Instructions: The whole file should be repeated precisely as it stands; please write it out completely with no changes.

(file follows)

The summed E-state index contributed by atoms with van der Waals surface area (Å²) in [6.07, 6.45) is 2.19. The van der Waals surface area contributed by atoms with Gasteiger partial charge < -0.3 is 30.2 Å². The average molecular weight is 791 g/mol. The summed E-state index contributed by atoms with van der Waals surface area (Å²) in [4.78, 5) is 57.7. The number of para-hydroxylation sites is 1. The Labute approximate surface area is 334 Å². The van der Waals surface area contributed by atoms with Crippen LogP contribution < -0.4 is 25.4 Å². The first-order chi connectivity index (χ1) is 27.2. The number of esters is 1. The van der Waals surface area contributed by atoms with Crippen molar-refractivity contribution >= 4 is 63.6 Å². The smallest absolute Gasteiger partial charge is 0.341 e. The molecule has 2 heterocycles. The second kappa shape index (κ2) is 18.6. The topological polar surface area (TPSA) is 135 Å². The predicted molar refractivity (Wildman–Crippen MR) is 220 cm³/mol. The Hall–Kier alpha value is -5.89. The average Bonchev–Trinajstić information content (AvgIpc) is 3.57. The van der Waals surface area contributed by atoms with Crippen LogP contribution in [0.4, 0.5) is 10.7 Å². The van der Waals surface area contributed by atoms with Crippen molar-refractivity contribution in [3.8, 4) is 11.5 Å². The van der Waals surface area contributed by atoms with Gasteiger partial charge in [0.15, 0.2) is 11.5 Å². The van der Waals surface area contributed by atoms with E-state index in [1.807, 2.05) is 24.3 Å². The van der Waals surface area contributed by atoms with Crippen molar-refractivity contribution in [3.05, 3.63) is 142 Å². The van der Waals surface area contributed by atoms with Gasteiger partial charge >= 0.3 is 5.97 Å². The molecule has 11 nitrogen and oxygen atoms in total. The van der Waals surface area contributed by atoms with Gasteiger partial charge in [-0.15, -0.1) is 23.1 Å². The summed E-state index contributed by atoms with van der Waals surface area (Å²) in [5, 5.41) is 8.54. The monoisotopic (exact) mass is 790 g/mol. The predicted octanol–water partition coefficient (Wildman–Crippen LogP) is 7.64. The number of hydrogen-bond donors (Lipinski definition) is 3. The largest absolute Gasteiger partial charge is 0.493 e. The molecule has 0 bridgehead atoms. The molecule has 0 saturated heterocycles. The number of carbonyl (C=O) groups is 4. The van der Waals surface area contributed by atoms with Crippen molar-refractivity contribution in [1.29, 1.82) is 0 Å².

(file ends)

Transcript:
The summed E-state index contributed by atoms with van der Waals surface area (Å²) in [6.07, 6.45) is 2.19. The van der Waals surface area contributed by atoms with Gasteiger partial charge < -0.3 is 30.2 Å². The average molecular weight is 791 g/mol. The summed E-state index contributed by atoms with van der Waals surface area (Å²) in [4.78, 5) is 57.7. The number of para-hydroxylation sites is 1. The Labute approximate surface area is 334 Å². The van der Waals surface area contributed by atoms with Crippen LogP contribution < -0.4 is 25.4 Å². The first-order chi connectivity index (χ1) is 27.2. The number of esters is 1. The van der Waals surface area contributed by atoms with Crippen molar-refractivity contribution >= 4 is 63.6 Å². The smallest absolute Gasteiger partial charge is 0.341 e. The molecule has 2 heterocycles. The second kappa shape index (κ2) is 18.6. The topological polar surface area (TPSA) is 135 Å². The predicted molar refractivity (Wildman–Crippen MR) is 220 cm³/mol. The Hall–Kier alpha value is -5.89. The average Bonchev–Trinajstić information content (AvgIpc) is 3.57. The van der Waals surface area contributed by atoms with Crippen LogP contribution in [0.4, 0.5) is 10.7 Å². The van der Waals surface area contributed by atoms with Crippen molar-refractivity contribution in [3.8, 4) is 11.5 Å². The van der Waals surface area contributed by atoms with Gasteiger partial charge in [0.15, 0.2) is 11.5 Å². The van der Waals surface area contributed by atoms with E-state index in [1.807, 2.05) is 24.3 Å². The van der Waals surface area contributed by atoms with Crippen molar-refractivity contribution in [3.05, 3.63) is 142 Å². The van der Waals surface area contributed by atoms with Gasteiger partial charge >= 0.3 is 5.97 Å². The molecule has 11 nitrogen and oxygen atoms in total. The van der Waals surface area contributed by atoms with Gasteiger partial charge in [-0.15, -0.1) is 23.1 Å². The summed E-state index contributed by atoms with van der Waals surface area (Å²) in [5, 5.41) is 8.54. The monoisotopic (exact) mass is 790 g/mol. The predicted octanol–water partition coefficient (Wildman–Crippen LogP) is 7.64. The number of hydrogen-bond donors (Lipinski definition) is 3. The largest absolute Gasteiger partial charge is 0.493 e. The molecule has 0 bridgehead atoms. The molecule has 0 saturated heterocycles. The number of carbonyl (C=O) groups is 4. The van der Waals surface area contributed by atoms with Crippen molar-refractivity contribution in [1.29, 1.82) is 0 Å².